Five things to do before buying your first car

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Getting the right car for the right price can be tricky, but it's not impossible.

Young girl with keys to her first car.
Your first car is generally your first big financial decision. You can make sure you don’t regret the major purchase by following a few pieces of advice.

1. Determine your budget

The price of the car only represents a part of the total cost. There are many expenses, both one-time and ongoing, that you’ll need to take into consideration when working out your budget.

  • Fuel
  • Registration
  • Stamp duty
  • Car insurance
  • Servicing and maintenance
  • Parking permits and tolls.

Take a hard look at your finances and work out both how much you have saved towards the purpose price and the maximum monthly expense you can afford. Keep that number in mind and don’t go over it no matter how much you love a car.

2. Do your research

Once you know how much you have to spend, it’s time to do some research about potential cars. Some places to start looking include:

  • Manufacturer’s websites
  • Buyer guides in car magazines or newspapers
  • Reliability surveys
  • Australasian New Car Assessment Program (ANCAP) ratings
  • Fuel consumption ratings
  • Tips for picking a cheaper car
  • Choose cars with a smaller engine
  • Choose manual instead of automatic transmission
  • Smaller cars cost less to insure
  • Pre-registered cars come with chunky discounts (because the dealer is the owner)

3. Complete safety checks

New cars are obviously more expensive, but also come with peace of mind, as they are protected by warranty. You’ll have more choices with a new car, as well as the latest technology and brand-new mechanics.

Second-hand cars are much more of a bargain, but also present a risk of potentially buying a lemon. You can mitigate some of the risk by asking the right questions:

  • How long has the seller owned the car?
  • How many owners has the car had?
  • Why is the car for sale?
  • How many kilometres has the car done?
  • Is a full service history available for the car?
  • Has it been in a crash?
  • Is it usually stored in a garage?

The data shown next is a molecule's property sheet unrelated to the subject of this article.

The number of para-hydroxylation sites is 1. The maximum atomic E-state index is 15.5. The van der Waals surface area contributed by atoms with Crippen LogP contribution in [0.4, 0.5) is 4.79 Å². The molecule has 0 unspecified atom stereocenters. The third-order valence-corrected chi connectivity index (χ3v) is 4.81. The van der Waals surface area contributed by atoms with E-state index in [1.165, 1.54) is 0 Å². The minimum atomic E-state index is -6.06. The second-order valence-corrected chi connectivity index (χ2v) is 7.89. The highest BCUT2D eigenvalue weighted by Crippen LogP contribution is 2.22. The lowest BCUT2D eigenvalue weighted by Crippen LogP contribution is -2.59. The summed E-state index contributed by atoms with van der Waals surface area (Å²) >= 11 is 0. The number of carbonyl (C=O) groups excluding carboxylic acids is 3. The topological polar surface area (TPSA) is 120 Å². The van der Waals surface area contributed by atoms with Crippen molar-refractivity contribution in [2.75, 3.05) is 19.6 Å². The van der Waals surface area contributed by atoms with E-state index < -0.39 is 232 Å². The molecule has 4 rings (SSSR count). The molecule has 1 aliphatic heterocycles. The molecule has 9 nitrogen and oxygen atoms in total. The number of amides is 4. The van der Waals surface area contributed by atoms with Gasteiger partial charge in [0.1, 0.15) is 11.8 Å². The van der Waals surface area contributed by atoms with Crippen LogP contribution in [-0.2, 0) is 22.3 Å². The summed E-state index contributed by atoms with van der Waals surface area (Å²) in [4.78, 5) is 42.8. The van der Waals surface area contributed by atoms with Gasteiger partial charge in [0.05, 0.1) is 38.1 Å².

You should also thoroughly inspect the car. The best way to do an inspection is with an RACQ-approved trusted mechanic. If there are any major mechanical problems, you should avoid buying that car. If there are only a few minor problems, you can use them as leverage to negotiate a better price with the seller.

4. Test drive the vehicle

You always want to take a car, new or used, for a test drive. You’ll get a feel for how it handles, but you’ll also uncover some potential problems. Bring your friend who’s the biggest motor-head to get some perspective is a great idea.

5. Read the contract before signing and keep a copy

Never sign an incomplete contract. Always thoroughly read a contract before signing and make sure you don’t sign until you understand everything you’re agreeing to. Read the contract to make sure everything you agreed upon is included.

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Things to note

The information in this article has been prepared for general information purposes only and is not intended as legal advice or specific advice to any particular person. Any advice contained in the document is general advice, not intended as legal advice or professional advice and does not take into account any person’s particular circumstances. Before acting on anything based on this advice you should consider its appropriateness to you, having regard to your objectives and needs.